By Luke Eastwood
‘Samhain was the entry point into winter, a time of hardship, cold and hunger … It was also a time of introspection, of communing with the dead and the otherworld – themes that have somehow survived, albeit distorted, into the modern era.’
The modern celebration of Halloween is derived from the ancient festival of the dead, known in Ireland as Samhain. It is from Ireland that most of the Halloween traditions we have are inherited, through the Irish diaspora. Delving into the ancient past, Samhain: The Roots of Halloween uncovers the history of this festival in Britain and Ireland, including the forgotten goddess Tlachtga and the sacred temple of the Druids in Co. Meath, where the first Halloween fires were lit.
I first visited Tlachtga, the ancient Druidic site now known as the Hill of Ward, in 2004 on Halloween (Hallowe’en) on my own and shortly after that with a small band of Druids. We visited the little-known and abandoned ancient well to the south, still called An Tobar Drui (the Druid’s Well), during the sunset, before climbing the hill to the sacred site itself. I distinctly remember the difficulty of lighting a fire, in the dark, in a small skillet, due to the intense wind. From there we journeyed to Tara and finally to Slieve Na Cailleach (Loughcrew) with the sacred flame, ignited at Tlachtga, not by river or horse (of former times) but by car, nonetheless re-enacting an ancient ritual of fire, reaching back into pre-recorded history.
Celebrations at Tlachtga (Hill of Ward) recommenced at Halloween/Samhain 1999, led by locals from the small town of Athboy, Co. Meath. Pagan ceremonies at Tlachtga returned not long after, in 2000, after an absence of hundreds of years, not led by Druids of old but by two
Wiccans, Janet Farrar and Gavin Bone, in a kind of theatrical performance, rather than a religious ritual. This was continued in an evolving form from 2008 onwards by Gemma McGowan, in conjunction with esoteric practitioners of various paths – with her hard work overcoming political fights, opposition and many other difficulties along the way.
In late October 2019 my partner and I drove for more than two hours to St Brendan’s Well on the central north side of Valentia Island to collect the holy water from a site that pre-dates Christianity by centuries, if not millennia. We also found what appeared to be the only accessible rowan tree, on the north-east corner of the island, from which I took a small branch with nine bright red rowan berries on it. On the afternoon of Halloween, a few days later, we brought the water and berried branch to Athboy. In the stand of trees (Fairgreen Ringfort) in the town park, alone except for one enthusiastic but uninvited photographer, we used both the holy water, branch and smoke to bless the sacred fire that would be lit after sunset, in preparation for the ceremony on Tlachtga hill itself.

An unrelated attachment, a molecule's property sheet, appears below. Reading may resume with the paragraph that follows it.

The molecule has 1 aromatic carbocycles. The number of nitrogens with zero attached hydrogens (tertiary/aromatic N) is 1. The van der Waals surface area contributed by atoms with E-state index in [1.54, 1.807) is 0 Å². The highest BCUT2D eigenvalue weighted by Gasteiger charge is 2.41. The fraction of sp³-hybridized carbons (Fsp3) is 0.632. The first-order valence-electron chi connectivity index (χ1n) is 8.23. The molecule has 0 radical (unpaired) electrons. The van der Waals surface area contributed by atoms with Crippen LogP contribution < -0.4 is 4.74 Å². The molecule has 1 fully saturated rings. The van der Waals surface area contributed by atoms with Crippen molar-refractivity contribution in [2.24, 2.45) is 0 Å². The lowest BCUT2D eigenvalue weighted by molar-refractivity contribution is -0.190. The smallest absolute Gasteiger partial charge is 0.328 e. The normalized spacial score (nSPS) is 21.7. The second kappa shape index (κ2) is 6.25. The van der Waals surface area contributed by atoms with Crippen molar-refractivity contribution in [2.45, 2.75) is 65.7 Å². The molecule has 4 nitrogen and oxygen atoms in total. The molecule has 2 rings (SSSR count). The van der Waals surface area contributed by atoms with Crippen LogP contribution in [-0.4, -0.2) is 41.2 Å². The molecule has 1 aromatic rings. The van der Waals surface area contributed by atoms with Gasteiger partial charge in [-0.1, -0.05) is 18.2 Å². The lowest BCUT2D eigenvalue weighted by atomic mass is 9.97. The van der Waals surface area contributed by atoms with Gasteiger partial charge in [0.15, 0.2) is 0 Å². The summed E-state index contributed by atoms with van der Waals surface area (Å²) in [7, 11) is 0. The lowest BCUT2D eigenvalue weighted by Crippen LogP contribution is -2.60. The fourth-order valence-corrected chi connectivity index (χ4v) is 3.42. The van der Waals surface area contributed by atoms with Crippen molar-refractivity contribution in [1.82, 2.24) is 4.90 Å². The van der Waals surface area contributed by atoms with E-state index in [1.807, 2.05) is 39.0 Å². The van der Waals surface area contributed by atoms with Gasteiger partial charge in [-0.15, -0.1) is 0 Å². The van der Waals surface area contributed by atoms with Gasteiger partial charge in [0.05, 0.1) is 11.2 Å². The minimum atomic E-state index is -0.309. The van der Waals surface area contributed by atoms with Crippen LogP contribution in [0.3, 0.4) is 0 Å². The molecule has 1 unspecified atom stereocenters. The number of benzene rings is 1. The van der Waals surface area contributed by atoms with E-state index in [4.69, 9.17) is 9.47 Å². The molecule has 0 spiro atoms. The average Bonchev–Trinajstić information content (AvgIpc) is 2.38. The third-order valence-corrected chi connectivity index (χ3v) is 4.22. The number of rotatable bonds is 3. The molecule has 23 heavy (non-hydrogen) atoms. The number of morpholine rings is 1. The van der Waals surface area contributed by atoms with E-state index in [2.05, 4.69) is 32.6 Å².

Why did we go to such trouble you may ask? A simple explanation is that Mogh Ruith, supposed father of Tlachtga (after whom the place is named), lived on Valentia Island and, according to mythology, used rowan to great magical effect. His name and that of his daughter, Tlachtga, are once again associated with the festival of Samhain – a long-forgotten Irish religious festival of great importance that is the direct ancestor of modern Halloween. What we did was a small part of a much larger celebration – a bit of craic to some and a deadly serious and solemn spiritual event to others. Either way, Samhain and Tlachtga have once more begun to emerge into the public consciousness in Ireland and far beyond.
The roots of the hugely popular Halloween and its cultural activities have been mostly forgotten and are completely unknown by most non-pagan people who participate in them. However, the story of Tlachtga is not lost – the pathway back into the past is long overgrown but still there, lying in the pages of dusty old books, the folk practices of the Irish (and their diaspora) and indeed, buried in the land itself. The purpose of this book is to bring to light that which has been hidden from all but perhaps currently a few thousand people, for many hundreds of years. This place (Tlachtga) and this festival (Samhain) is a vital part of Irish pre-Christian religious and social culture, one that has somehow survived the passing of time and religious intolerance. It has survived, albeit in a mutated form, to become Halloween, an annual celebration across the world – this is its story.
MEET THE AUTHOR
LUKE EASTWOOD is a horticulturist, author, artist and musician who lives in County Kerry. He has written books on gardening and folklore and was the co-author for Kerry Folk Tales (THP, 2019). Luke is the founder of the Irish Druid Network. He speaks at many events about his books, Druidry, and social and environmental issues.
On the web
SAMHAIN: THE ROOTS OF HALLOWEEN BY LUKE EASTWOOD, published by The History Press, paperback (144 pages).
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